Susan Meiselas is a documentary photographer who lives and works in New York. She is the author of Carnival Strippers
(1981), Kurdistan: In the Shadow of History
(1997), Pandora's Box
(2001), Encounters with the Dani
(2003) Prince Street Girls
(2016), A Room Of Their Own
(2017) and Tar Beach
(2020). She has co-edited two published collections: El Salvador, Work of 30 Photographers
(1983) and Chile from Within
(1990), rereleased as an e-book in 2013, and also co-directed two films: Living at Risk
(1985) and Pictures from a Revolution
(1991) with Richard P. Rogers
and Alfred Guzzetti
Meiselas is well known for her documentation of human rights issues in Latin America. Her photographs are included in North American and international collections. In 1992 she was made a MacArthur Fellow, received a Guggenheim Fellowship
(2015), and most recently the Deutsche Börse Photography Foundation Prize
(2019) and the first Women in Motion Award from Kering and the Rencontres Internationales de la Photographie
d'Arles. Mediations, a survey exhibition of her work from the 1970s to present was recently exhibited at the Fundació Antoni Tàpies, Jeu de Paume, San Francisco Museum of Modern Art
and the Instituto Moreira Salles in São Paulo.
She has been the President of the Magnum Foundation
since 2007, which supports, trains, and mentors the next generation of in-depth documentary photographers and innovative practice.
Susan Meiselas became known through her photo reportages on the Nicaraguan revolution. From 1978 to 1982 she documented the uprising of the Sandinistas against the then president Anastasio Somoza Debayle. Some of her photographs, foremost among them the “Molotov Man”
, became iconic media images and shaped the way the Latin American revolution was perceived in the West.
About Carnival Strippers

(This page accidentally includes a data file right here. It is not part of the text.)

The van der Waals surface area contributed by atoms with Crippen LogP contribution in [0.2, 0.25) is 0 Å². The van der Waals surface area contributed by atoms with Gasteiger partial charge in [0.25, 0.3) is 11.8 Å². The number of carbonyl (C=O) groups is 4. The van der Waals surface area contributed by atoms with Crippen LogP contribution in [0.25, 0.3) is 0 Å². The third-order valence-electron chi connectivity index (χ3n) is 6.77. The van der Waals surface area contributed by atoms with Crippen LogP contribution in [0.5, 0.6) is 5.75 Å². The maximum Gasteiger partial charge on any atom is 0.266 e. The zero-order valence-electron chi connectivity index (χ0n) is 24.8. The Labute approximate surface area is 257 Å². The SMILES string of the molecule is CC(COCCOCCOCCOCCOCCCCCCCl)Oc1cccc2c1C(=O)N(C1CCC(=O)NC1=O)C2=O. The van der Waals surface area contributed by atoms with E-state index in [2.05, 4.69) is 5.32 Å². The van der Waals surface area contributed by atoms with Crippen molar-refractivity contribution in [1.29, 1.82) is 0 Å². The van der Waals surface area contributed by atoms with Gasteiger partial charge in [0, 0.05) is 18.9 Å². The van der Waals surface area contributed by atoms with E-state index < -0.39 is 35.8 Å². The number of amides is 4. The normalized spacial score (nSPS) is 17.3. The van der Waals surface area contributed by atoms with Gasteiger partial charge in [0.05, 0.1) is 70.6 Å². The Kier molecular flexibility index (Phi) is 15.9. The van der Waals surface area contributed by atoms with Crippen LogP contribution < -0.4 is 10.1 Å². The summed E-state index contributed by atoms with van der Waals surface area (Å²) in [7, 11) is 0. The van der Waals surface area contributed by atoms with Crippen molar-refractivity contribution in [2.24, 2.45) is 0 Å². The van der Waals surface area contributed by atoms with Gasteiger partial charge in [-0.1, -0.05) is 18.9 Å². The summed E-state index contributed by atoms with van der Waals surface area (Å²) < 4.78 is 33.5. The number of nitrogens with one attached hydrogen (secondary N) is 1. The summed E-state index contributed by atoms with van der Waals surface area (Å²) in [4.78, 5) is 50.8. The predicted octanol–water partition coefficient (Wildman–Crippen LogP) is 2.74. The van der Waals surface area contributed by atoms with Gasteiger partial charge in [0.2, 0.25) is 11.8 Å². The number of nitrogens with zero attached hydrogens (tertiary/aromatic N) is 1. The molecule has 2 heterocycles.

The role of women has been a focal point of Meiselas’ work ever since the 1970s. In her first major photographic essay entitled Carnival Strippers
(1972-1975), she showcased the working conditions of women who earned a living working as strippers at fairs in New England. She combined her photographs with audio recordings of the women, their clients, and their managers. In this project Meiselas depicts the reality of life for these protagonists and lets them tell their own stories, thereby strengthening their feeling of self-worth and their personal identity.
About Prince Street Girls
For the series Prince Street Girls
, she accompanied young girls in Little Italy, New York City over a period of seventeen years - from childhood to puberty and on into adulthood. The photographs illustrate the gradual changes in their lives, their bodies, and their place within society.
About Archive of Abuse
In her series Archive of Abuse
Susan Meiselas addressed the issue of domestic abuse. In the early 1990s, the photographer was invited to support an awareness-raising campaign in San Francisco on the subject of domestic violence. Meiselas used material from police reports to focus on documenting the crimes, both visually and in text. The collages created in this way were posted in public spaces to raise people’s awareness of the many different forms of violence towards women as a structural phenomenon.
Meiselas’ starting point for her long-term project Kurdistan
was the documentation of the genocide perpetrated against the Kurds by the Iraqi regime under Saddam Hussein in northern Iraq in 1988. She created an archive that preserves a people’s cultural memory and the chequered history of the Kurdish diaspora. The multimedia project comprises photographs, videos, documents, and oral accounts compiled by the artist over a period of more than thirty years.
Source: Kunst Haus Wien